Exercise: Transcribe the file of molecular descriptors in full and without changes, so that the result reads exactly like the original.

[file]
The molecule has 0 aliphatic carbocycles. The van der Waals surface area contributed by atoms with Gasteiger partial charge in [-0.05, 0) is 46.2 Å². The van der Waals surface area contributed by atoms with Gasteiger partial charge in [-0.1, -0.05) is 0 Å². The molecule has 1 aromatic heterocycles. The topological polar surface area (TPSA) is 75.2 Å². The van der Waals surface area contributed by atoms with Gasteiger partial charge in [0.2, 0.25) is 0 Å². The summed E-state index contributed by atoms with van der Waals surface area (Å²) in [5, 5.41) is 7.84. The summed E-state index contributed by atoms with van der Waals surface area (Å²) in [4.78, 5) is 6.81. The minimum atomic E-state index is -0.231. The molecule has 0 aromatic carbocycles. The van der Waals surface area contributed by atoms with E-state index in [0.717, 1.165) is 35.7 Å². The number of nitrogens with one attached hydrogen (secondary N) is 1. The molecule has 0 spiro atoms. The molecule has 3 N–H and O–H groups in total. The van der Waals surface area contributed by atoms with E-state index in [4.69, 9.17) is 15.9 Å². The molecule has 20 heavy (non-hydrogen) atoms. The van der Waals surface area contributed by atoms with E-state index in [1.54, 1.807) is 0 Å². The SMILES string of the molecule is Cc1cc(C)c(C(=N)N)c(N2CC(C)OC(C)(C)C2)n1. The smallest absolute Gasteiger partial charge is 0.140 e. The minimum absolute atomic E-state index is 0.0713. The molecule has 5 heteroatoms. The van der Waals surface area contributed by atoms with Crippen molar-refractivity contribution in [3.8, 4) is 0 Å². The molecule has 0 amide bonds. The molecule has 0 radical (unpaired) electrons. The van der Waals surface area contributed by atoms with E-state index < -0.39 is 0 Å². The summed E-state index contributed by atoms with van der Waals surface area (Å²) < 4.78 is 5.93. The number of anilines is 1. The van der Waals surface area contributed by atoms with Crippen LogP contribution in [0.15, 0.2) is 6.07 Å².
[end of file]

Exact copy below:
The molecule has 0 aliphatic carbocycles. The van der Waals surface area contributed by atoms with Gasteiger partial charge in [-0.05, 0) is 46.2 Å². The van der Waals surface area contributed by atoms with Gasteiger partial charge in [-0.1, -0.05) is 0 Å². The molecule has 1 aromatic heterocycles. The topological polar surface area (TPSA) is 75.2 Å². The van der Waals surface area contributed by atoms with Gasteiger partial charge in [0.2, 0.25) is 0 Å². The summed E-state index contributed by atoms with van der Waals surface area (Å²) in [5, 5.41) is 7.84. The summed E-state index contributed by atoms with van der Waals surface area (Å²) in [4.78, 5) is 6.81. The minimum atomic E-state index is -0.231. The molecule has 0 aromatic carbocycles. The van der Waals surface area contributed by atoms with E-state index in [0.717, 1.165) is 35.7 Å². The number of nitrogens with one attached hydrogen (secondary N) is 1. The molecule has 0 spiro atoms. The molecule has 3 N–H and O–H groups in total. The van der Waals surface area contributed by atoms with E-state index in [4.69, 9.17) is 15.9 Å². The molecule has 20 heavy (non-hydrogen) atoms. The van der Waals surface area contributed by atoms with E-state index in [1.54, 1.807) is 0 Å². The SMILES string of the molecule is Cc1cc(C)c(C(=N)N)c(N2CC(C)OC(C)(C)C2)n1. The smallest absolute Gasteiger partial charge is 0.140 e. The minimum absolute atomic E-state index is 0.0713. The molecule has 5 heteroatoms. The van der Waals surface area contributed by atoms with Crippen molar-refractivity contribution in [3.8, 4) is 0 Å². The molecule has 0 amide bonds. The molecule has 0 radical (unpaired) electrons. The van der Waals surface area contributed by atoms with E-state index < -0.39 is 0 Å². The summed E-state index contributed by atoms with van der Waals surface area (Å²) < 4.78 is 5.93. The number of anilines is 1. The van der Waals surface area contributed by atoms with Crippen LogP contribution in [0.15, 0.2) is 6.07 Å².